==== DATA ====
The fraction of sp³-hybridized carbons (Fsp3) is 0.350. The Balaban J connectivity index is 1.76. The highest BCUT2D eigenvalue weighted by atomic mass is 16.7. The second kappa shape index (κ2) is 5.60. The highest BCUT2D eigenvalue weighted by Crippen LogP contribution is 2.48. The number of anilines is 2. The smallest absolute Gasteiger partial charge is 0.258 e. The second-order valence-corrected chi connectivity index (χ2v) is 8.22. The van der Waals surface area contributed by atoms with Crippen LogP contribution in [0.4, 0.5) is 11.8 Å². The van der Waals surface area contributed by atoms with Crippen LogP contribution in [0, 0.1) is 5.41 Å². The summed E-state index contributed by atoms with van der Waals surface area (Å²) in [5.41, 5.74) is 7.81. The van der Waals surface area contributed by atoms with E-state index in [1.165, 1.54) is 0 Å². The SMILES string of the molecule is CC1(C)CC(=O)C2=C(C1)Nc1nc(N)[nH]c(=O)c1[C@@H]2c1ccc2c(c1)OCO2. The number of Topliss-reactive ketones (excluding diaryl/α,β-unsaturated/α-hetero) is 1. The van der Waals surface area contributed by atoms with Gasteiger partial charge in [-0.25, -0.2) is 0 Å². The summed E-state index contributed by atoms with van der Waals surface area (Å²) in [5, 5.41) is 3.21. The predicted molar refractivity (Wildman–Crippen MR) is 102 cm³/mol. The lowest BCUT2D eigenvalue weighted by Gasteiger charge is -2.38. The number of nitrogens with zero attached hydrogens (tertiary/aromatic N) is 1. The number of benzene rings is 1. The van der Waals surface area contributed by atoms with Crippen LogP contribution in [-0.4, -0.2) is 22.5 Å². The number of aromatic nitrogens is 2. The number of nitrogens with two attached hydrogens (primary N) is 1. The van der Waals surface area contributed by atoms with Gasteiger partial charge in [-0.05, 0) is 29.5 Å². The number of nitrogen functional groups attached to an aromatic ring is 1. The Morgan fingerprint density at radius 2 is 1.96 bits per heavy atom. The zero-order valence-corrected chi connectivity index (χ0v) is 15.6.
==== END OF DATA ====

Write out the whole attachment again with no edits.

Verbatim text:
The fraction of sp³-hybridized carbons (Fsp3) is 0.350. The Balaban J connectivity index is 1.76. The highest BCUT2D eigenvalue weighted by atomic mass is 16.7. The second kappa shape index (κ2) is 5.60. The highest BCUT2D eigenvalue weighted by Crippen LogP contribution is 2.48. The number of anilines is 2. The smallest absolute Gasteiger partial charge is 0.258 e. The second-order valence-corrected chi connectivity index (χ2v) is 8.22. The van der Waals surface area contributed by atoms with Crippen LogP contribution in [0.4, 0.5) is 11.8 Å². The van der Waals surface area contributed by atoms with Crippen LogP contribution in [0, 0.1) is 5.41 Å². The summed E-state index contributed by atoms with van der Waals surface area (Å²) in [5.41, 5.74) is 7.81. The van der Waals surface area contributed by atoms with E-state index in [1.165, 1.54) is 0 Å². The SMILES string of the molecule is CC1(C)CC(=O)C2=C(C1)Nc1nc(N)[nH]c(=O)c1[C@@H]2c1ccc2c(c1)OCO2. The number of Topliss-reactive ketones (excluding diaryl/α,β-unsaturated/α-hetero) is 1. The van der Waals surface area contributed by atoms with Gasteiger partial charge in [-0.25, -0.2) is 0 Å². The summed E-state index contributed by atoms with van der Waals surface area (Å²) in [5, 5.41) is 3.21. The predicted molar refractivity (Wildman–Crippen MR) is 102 cm³/mol. The lowest BCUT2D eigenvalue weighted by Gasteiger charge is -2.38. The number of nitrogens with zero attached hydrogens (tertiary/aromatic N) is 1. The number of benzene rings is 1. The van der Waals surface area contributed by atoms with Crippen LogP contribution in [-0.4, -0.2) is 22.5 Å². The number of aromatic nitrogens is 2. The number of nitrogens with two attached hydrogens (primary N) is 1. The van der Waals surface area contributed by atoms with Gasteiger partial charge in [-0.05, 0) is 29.5 Å². The number of nitrogen functional groups attached to an aromatic ring is 1. The Morgan fingerprint density at radius 2 is 1.96 bits per heavy atom. The zero-order valence-corrected chi connectivity index (χ0v) is 15.6.